Ghosts of North Dakota is a photographic journey through North Dakota ghost towns and abandoned places. We recently completed a move to a new home which will ensure that this website remains online long into the future. Please bear with us as we freshen up a bit and thank you for visiting GhostsofNorthDakota.com.
When we started this project in 2003, there were plenty of places where we arrived too late; we showed up to discover there wasn’t much left to see in many cases. Now, years later, we’ve been sad to see many of the places where there were things to see… vanish just the same. If you didn’t see these places already, a visit now would reveal that you’ve arrived too late. Here are… Read More
The events of 1930 could be considered a textbook example of “hard times” anywhere in America. The stock market crashed near the end of 1929 and ushered-in the Great Depression. Unemployment skyrocketed along with the price of imported goods. North Dakota and other rural states endured unprecedented drought that would eventually lead to the Dust Bowl. In the midst of these events, it wasn’t uncommon for families to pack up as many… Read More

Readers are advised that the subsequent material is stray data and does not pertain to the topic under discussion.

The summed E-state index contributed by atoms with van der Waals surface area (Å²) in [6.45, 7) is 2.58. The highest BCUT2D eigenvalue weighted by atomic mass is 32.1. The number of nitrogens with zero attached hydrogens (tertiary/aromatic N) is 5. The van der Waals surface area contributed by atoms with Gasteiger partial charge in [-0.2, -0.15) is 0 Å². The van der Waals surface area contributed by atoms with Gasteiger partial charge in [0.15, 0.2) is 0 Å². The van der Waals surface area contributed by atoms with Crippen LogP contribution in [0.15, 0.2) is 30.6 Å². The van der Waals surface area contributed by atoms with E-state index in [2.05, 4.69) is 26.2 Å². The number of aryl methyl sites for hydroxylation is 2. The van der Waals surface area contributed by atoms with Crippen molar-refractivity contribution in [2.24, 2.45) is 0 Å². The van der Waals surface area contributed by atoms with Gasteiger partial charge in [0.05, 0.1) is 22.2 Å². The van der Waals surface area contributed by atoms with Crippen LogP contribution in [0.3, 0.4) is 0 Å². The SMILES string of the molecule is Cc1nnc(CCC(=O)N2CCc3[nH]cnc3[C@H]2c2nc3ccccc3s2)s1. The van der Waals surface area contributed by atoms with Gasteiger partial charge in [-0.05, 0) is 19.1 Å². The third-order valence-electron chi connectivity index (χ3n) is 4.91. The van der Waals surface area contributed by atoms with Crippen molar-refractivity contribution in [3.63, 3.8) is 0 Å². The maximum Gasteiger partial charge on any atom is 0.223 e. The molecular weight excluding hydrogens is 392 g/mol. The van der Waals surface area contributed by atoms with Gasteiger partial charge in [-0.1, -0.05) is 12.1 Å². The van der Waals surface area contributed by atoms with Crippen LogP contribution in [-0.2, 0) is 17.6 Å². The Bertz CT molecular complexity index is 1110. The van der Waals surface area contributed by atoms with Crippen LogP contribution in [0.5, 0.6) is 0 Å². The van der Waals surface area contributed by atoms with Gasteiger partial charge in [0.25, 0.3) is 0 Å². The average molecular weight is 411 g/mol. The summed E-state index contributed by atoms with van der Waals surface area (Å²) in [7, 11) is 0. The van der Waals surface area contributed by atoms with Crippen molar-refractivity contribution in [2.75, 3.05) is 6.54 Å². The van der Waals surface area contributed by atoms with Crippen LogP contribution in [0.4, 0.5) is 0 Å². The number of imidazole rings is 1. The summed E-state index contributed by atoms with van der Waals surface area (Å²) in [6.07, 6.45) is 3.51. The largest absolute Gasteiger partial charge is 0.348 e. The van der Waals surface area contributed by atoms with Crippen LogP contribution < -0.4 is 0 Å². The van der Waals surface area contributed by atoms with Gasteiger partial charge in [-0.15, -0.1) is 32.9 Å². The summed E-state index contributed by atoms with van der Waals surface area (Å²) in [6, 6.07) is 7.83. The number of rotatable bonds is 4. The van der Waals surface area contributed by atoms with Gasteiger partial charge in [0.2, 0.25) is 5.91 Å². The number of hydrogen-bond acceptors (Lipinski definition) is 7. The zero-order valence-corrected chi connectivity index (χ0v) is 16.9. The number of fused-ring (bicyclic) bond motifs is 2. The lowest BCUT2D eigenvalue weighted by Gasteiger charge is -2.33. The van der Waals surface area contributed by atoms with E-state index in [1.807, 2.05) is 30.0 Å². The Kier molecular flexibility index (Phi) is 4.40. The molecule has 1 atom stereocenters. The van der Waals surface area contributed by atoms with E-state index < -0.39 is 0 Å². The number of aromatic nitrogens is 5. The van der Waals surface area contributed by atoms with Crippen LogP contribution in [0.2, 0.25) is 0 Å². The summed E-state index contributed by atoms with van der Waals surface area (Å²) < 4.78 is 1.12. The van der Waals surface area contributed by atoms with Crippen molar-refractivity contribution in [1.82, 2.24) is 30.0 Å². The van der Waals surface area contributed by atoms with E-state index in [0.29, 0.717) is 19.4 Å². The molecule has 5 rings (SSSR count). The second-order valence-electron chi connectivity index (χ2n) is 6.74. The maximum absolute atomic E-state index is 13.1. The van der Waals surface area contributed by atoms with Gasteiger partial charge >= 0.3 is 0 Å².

We first visited Arena, North Dakota, a ghost town in Burleigh County, about 35 miles northeast of Bismarck, in 2004, and we’ve been keeping our eyes on it ever since, with the assistance of some kindred spirit adventurers who check-in from time to time to let us know what’s happening.
Defining what exactly constitutes a “ghost town” can sometimes be tricky. In our years of exploring North Dakota’s abandoned places, we’ve often encountered former towns where the townsite itself is empty, but there’s a farm about half a mile down the road. Sometimes a former town like Sims, North Dakota has an active church, but nobody actually lives on the town site. And still other times, we will hear objections from people… Read More
This is one of two rural schools we photographed in Clear Lake Township, and we’ve seen it referenced simply as Clear Lake School. Kathy Wilner emailed us to say she’s been documenting one-room schools for the North Dakota Historical Society and had the following comments: It was [originally] located on the south side of a body of water called Long Alkaline Lake, straight north of Highway 36 on 31st Ave SE… This… Read More